• Practicality - practical and efficient in comparison to other sampling methods, particularly in small-scale studies with limited sample sizes.

  • Flexibility - flexibility in the selection of the sample, which can be useful when the researcher is studying a rare or unusual phenomenon.

  • Cost - can be less expensive than other sampling methods, as it does not require a random selection process.

Disadvantages of purposive sampling

It's important to note that purposive sampling has limitations and should be used with caution. Some of the disadvantages of purposive sampling are listed below:

  • Limited generalizability - As the sample is not selected randomly, the study’s results may not be generalizable to the larger population. Other risk factors are producing lop-sided research, where some subgroups are omitted or excluded.

  • Bias - Purposive sampling is subjective and relies on the researcher's judgment, which can introduce bias into the study. The researcher may unconsciously select individuals or units that fit their expectations or preconceived notions, which can affect the study’s validity. Participants can also manipulate the insights they give.

  • Sampling error - Sampling error, or the difference between the sample and the population, is more likely to occur in purposive sampling because the sample is not selected randomly. This can affect the reliability and accuracy of the study.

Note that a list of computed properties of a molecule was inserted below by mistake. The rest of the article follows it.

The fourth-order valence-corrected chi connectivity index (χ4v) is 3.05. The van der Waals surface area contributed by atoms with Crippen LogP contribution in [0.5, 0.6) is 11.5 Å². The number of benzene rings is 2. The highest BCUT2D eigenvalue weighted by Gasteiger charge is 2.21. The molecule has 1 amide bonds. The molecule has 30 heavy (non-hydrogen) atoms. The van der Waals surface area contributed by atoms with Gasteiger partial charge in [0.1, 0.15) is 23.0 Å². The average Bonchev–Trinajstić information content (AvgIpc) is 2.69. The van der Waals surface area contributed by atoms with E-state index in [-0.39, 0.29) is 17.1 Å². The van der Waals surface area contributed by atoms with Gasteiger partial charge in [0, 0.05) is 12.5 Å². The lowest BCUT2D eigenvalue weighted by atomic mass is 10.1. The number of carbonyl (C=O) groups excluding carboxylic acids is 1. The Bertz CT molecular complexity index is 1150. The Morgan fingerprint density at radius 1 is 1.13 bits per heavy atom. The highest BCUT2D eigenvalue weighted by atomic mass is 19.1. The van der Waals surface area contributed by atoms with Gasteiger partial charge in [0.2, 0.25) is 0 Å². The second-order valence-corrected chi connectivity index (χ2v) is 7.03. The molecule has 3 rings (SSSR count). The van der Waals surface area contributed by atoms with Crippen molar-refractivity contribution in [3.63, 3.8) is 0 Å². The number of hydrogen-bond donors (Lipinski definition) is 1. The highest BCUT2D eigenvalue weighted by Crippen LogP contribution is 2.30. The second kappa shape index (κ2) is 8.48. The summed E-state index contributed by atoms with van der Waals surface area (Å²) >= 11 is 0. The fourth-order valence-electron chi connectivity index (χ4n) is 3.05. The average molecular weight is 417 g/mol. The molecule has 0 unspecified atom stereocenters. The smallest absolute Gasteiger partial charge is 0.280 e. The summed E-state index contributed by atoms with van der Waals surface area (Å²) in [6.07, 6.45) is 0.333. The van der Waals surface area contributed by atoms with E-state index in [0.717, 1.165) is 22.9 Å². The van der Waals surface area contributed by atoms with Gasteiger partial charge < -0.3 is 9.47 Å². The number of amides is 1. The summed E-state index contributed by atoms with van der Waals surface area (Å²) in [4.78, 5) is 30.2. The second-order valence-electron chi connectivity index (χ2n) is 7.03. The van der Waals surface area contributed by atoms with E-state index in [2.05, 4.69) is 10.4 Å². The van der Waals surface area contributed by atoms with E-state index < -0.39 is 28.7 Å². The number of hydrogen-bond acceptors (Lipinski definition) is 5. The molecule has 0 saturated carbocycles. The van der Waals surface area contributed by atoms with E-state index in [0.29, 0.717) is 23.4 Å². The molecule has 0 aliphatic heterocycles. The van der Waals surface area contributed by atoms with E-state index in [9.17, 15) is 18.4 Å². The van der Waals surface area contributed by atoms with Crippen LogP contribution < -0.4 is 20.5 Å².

• Limited sample size - Purposive sampling is often used in small-scale studies with limited sample sizes. This can affect the statistical power of the study and make it more difficult to detect significant differences or relationships.

  • Ethical considerations -  The researcher must ensure that the study is conducted ethically and that the rights of the participants are protected. This may require obtaining informed consent from the individuals in the sample and safeguarding their privacy.

Challenges to the use of purposeful sampling

One of the main challenges to the use of purposive sampling in research studies is the limited generalizability of the findings. Because the sample is not selected randomly, it may not be representative of the broader population, and study results may not be applicable to other groups or populations. This can limit the usefulness and impact of the study, making it more challenging to draw conclusions about the larger population.

Each of the disadvantages listed in the previous section contributes to this problem. Researchers who wish to use purposive sampling need to be aware of the method’s weaknesses and actively take steps to avoid or mitigate them.

FAQs

Why is purposive sampling used?

Purposive sampling is used in research studies when the researcher has a clear idea of the characteristics or attributes they are interested in studying and wants to select a sample that is representative of those characteristics. It is often used in qualitative research to gather in-depth data on specific topics or issues.

What is an example of purposive sampling?

An example of purposive sampling might be a researcher studying the experiences of individuals living with chronic pain, and therefore selecting a sample of individuals who have been diagnosed with chronic pain.

What type of research uses purposive sampling?

Purposive sampling is often used in qualitative research, as it allows the researcher to gather in-depth data on specific topics or issues. It may also be used in small-scale studies with a limited sample size.

What is a good sample size for purposive sampling?

The sample size for purposive sampling will depend on the research question and the characteristics or attributes the researcher is interested in studying. Generally, a sample size of 30 individuals is often considered sufficient for qualitative research, although larger sample sizes of 100 or more may be needed in some cases.